You retrieve an object from resource bundle using the appropriate getter method. Because "OkKey" and "CancelKey" are both strings, you would use getString to retrieve them:

button1 = new Button(myResources.getString("OkKey"));
button2 = new Button(myResources.getString("CancelKey"));
The getter methods all require the key as an argument and return the object if found. If the object is not found, the getter method throws a MissingResourceException.

Besides getString, ResourceBundle also provides a method for getting string arrays, getStringArray, as well as a generic getObject method for any other type of object. When using getObject, you'll have to cast the result to the appropriate type. For example:

int[] myIntegers = (int[]) myResources.getObject("intList");

The Java Platform provides two subclasses of ResourceBundle, ListResourceBundle and PropertyResourceBundle, that provide a fairly simple way to create resources. As you saw briefly in a previous example, ListResourceBundle manages its resource as a list of key/value pairs. PropertyResourceBundle uses a properties file to manage its resources.

If ListResourceBundle or PropertyResourceBundle do not suit your needs, you can write your own ResourceBundle subclass. Your subclasses must override two methods: handleGetObject and getKeys().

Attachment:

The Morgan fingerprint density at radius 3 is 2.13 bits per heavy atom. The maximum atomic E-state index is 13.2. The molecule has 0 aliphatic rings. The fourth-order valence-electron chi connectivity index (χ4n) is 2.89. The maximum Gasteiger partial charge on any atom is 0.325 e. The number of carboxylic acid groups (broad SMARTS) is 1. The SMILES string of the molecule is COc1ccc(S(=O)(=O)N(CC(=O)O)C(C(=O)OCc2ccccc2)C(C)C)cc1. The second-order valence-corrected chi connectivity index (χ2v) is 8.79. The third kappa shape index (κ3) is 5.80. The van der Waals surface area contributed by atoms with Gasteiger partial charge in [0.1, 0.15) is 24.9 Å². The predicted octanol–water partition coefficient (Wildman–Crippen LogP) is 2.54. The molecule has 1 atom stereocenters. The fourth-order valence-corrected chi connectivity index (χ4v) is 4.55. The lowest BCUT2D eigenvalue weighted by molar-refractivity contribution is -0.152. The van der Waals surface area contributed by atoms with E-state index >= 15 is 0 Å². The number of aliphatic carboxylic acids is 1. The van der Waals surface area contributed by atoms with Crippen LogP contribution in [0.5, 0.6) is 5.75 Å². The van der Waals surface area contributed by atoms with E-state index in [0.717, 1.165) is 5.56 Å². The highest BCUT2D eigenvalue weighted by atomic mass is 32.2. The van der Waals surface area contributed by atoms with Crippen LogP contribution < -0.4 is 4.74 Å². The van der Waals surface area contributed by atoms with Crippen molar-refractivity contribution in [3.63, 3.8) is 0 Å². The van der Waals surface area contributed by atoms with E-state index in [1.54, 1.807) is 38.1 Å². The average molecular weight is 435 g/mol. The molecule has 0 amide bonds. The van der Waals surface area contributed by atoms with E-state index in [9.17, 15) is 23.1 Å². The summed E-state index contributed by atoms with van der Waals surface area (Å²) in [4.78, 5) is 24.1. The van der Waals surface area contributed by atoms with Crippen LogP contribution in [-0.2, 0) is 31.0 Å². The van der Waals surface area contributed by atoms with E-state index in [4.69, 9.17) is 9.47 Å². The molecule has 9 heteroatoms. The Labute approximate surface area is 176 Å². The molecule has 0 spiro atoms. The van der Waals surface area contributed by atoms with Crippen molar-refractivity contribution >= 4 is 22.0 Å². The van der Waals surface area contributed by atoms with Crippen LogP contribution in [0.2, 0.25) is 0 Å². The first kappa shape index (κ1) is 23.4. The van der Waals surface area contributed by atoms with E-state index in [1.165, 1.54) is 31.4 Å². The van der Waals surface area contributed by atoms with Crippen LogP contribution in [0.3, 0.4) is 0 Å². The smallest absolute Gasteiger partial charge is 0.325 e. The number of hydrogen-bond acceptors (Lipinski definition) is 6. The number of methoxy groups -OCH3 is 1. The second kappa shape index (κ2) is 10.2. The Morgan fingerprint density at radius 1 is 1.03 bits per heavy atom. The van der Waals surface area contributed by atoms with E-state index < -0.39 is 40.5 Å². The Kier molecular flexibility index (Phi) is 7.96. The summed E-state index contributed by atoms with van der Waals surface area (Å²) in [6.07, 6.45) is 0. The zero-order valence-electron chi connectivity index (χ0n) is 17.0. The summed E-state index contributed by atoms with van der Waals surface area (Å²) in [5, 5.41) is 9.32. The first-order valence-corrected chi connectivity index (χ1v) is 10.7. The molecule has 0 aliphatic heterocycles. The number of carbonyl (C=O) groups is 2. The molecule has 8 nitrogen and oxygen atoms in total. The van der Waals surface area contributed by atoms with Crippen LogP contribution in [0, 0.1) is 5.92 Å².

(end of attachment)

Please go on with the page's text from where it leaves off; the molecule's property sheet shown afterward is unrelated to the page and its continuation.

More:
The implementation of a ResourceBundle subclass must be thread-safe if it's simultaneously used by multiple threads. The default implementations of the non-abstract methods in this class, and the methods in the direct known concrete subclasses ListResourceBundle and PropertyResourceBundle are thread-safe.

Resource Bundles and Named Modules

Resource bundles can be deployed in modules in the following ways:

Resource bundles together with an application

Resource bundles can be deployed together with an application in the same module. In that case, the resource bundles are loaded by code in the module by calling the getBundle(String) or getBundle(String, Locale) method.

Resource bundles as service providers

Resource bundles can be deployed in one or more service provider modules and they can be located using ServiceLoader. A service interface or class must be defined. The caller module declares that it uses the service, the service provider modules declare that they provide implementations of the service. Refer to ResourceBundleProvider for developing resource bundle services and deploying resource bundle providers. The module obtaining the resource bundle can be a resource bundle provider itself; in which case this module only locates the resource bundle via service provider mechanism.

A resource bundle provider can provide resource bundles in any format such XML which replaces the need of ResourceBundle.Control.